Oscar Review: NEBRASKA
By Witney Seibold on January 31, 2014
Witney is giving odds on – and impressions of – the nine films nominated for the Best Picture Oscars this year. Today, he will look at the film he considers the second most baffling nominee, Alexander Payne’s Nebraska.
Alexander Payne’s movies are all about slow build. Like About Schmidt and The Descendants, his Nebraska all boils down to the very last scene. A put-upon recently-single fellow in Montana (Will Forte) learns that his near-senile father (Bruce Dern) is determined to travel to Nebraska to pick up a million-dollar prize that he assumes he won from the a Publisher’s Clearing House letter. The promise of a million dollars stirs up animosity and imagined debts (as it would) from Dern’s small-town family and friends (represented by wife June Squibb and colleague Stacy Keach). But it’s not until our hero learns what he can do to help his father than everything comes to a head, and the final scene in the film is a tear-jerking moment of small triumph. It’s as good as the tears in Schmidt or the couch cuddling in The Descendants.
I would argue that Nebraska – while just as honest and just as twee as Payne’s other films – is not as good as Schmidt or The Descendants, although it still possesses the director’s greatest strengths. Payne is very good at creating pseudo-pathetic, largely boring but very relatable small town everymen, who comically endure a long string of small humiliations on their way to ultimate emotional redemption (excepting the selfish teacher in his almost-there Election) whose tiny undocumented-by-life catharses end up being hugely important moments. His films are all very mannered comedies that invite us to laugh (gently) at and with the heroes.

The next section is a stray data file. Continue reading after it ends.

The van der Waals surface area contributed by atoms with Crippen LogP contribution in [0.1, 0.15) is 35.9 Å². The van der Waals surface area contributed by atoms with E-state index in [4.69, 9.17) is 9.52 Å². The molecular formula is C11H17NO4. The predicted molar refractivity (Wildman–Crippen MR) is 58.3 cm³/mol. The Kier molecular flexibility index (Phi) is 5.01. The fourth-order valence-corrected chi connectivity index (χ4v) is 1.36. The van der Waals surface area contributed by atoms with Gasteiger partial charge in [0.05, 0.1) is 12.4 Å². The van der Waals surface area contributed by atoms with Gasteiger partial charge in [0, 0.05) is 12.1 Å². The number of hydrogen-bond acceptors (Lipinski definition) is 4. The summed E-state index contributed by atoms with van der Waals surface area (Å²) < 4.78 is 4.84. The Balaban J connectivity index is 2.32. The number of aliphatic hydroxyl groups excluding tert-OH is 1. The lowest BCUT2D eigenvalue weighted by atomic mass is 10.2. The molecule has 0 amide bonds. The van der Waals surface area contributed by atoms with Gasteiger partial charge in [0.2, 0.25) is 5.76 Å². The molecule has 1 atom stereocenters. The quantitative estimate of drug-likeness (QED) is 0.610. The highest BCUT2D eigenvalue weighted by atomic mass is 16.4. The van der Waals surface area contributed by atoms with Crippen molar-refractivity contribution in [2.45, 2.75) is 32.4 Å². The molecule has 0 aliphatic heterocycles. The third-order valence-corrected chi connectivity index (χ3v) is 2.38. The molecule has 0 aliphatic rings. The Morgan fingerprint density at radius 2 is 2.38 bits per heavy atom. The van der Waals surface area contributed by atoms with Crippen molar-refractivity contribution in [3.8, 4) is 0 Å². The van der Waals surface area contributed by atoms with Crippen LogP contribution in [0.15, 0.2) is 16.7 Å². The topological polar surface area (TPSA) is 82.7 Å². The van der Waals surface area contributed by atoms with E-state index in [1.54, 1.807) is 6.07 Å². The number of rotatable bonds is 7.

And while I appreciate his wry sense of humor, Nebraska felt a mite exploitative to me. I understand that it was an accurate depiction of real-world small-town living (indeed, Payne himself is from Nebraska, calling on his real-life experiences), and I appreciate the accuracy and sensitivity that goes into lionizing a class of people often pegged as ordinary by us hoity-toity city dwellers, but I felt that Payne was inviting us to laugh perhaps a little bit too mockingly at the the foibles of yokels. Look at these folks in the sticks. They only have one main drag. Can you believe it? Although I admit that I was perhaps being a little too sensitive to this; Clearly, Payne is trying to depict something very immediately important to him. Family secrets abound in this broad universe either way, and the ultimate uncovering of emotional truths is what really matters.
Much has been made of the Oscar-nominated performance of June Squibb, Bruce Dern’s trash-talking 83-year-old wife, but I feel her character was the weakest part of Nebraska. I think the Academy must have a soft spot for trash-talking old ladies, as her character is a broad and unbelievable comic presence in an otherwise truth-laden story. I appreciate the daring it takes to flash one’s genitals at the gravestone of a long-spurned lover, but Squibb seems ill-suited to such material. If you’re going to have a near-slapstick character, you need a slapstick actress. Cloris Leachman would have knocked this role out of the park.
I’m a little baffled as to why this film was nominated for Best Picture. It’s a very good film, the deliberately drab black-and-white aesthetic is appealing, and I do love Payne’s emotional slow-burn techniques. But its relative quaintness and gentleness seem small when compared to much flashier films like 12 Years a Slave and American Hustle. It didn’t, upon some reflection, make too many critical top-10 lists. It must have been that final scene, the one moment of quiet triumph wherein both father and son can finally prove to the world that they are capable of rising above. Also, The Academy has a love for Payne, one of the clearer voices in this generation’s team of filmmakers.
Odds to win: 75:1